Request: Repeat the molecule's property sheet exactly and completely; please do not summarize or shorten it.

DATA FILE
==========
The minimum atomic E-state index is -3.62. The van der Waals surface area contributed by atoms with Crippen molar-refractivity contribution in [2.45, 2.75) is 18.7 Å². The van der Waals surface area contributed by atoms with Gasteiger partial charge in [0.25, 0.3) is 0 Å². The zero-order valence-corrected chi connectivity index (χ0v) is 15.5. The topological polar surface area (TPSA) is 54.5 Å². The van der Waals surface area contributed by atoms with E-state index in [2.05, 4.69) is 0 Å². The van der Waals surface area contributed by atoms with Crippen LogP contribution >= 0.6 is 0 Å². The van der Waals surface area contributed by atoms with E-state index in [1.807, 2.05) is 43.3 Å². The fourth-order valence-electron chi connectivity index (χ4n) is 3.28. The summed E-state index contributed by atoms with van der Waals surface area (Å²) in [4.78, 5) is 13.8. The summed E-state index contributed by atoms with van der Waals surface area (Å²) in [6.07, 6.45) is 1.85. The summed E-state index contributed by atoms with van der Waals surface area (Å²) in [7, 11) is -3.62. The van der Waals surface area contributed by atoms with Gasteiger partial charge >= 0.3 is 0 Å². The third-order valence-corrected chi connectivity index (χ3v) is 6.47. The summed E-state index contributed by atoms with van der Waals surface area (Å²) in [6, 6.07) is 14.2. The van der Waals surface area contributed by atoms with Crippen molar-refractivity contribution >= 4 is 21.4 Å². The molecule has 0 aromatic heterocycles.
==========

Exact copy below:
The minimum atomic E-state index is -3.62. The van der Waals surface area contributed by atoms with Crippen molar-refractivity contribution in [2.45, 2.75) is 18.7 Å². The van der Waals surface area contributed by atoms with Gasteiger partial charge in [0.25, 0.3) is 0 Å². The zero-order valence-corrected chi connectivity index (χ0v) is 15.5. The topological polar surface area (TPSA) is 54.5 Å². The van der Waals surface area contributed by atoms with E-state index in [2.05, 4.69) is 0 Å². The van der Waals surface area contributed by atoms with Crippen LogP contribution >= 0.6 is 0 Å². The van der Waals surface area contributed by atoms with E-state index in [1.807, 2.05) is 43.3 Å². The fourth-order valence-electron chi connectivity index (χ4n) is 3.28. The summed E-state index contributed by atoms with van der Waals surface area (Å²) in [4.78, 5) is 13.8. The summed E-state index contributed by atoms with van der Waals surface area (Å²) in [6.07, 6.45) is 1.85. The summed E-state index contributed by atoms with van der Waals surface area (Å²) in [7, 11) is -3.62. The van der Waals surface area contributed by atoms with Gasteiger partial charge >= 0.3 is 0 Å². The third-order valence-corrected chi connectivity index (χ3v) is 6.47. The summed E-state index contributed by atoms with van der Waals surface area (Å²) in [6, 6.07) is 14.2. The van der Waals surface area contributed by atoms with Crippen molar-refractivity contribution >= 4 is 21.4 Å². The molecule has 0 aromatic heterocycles.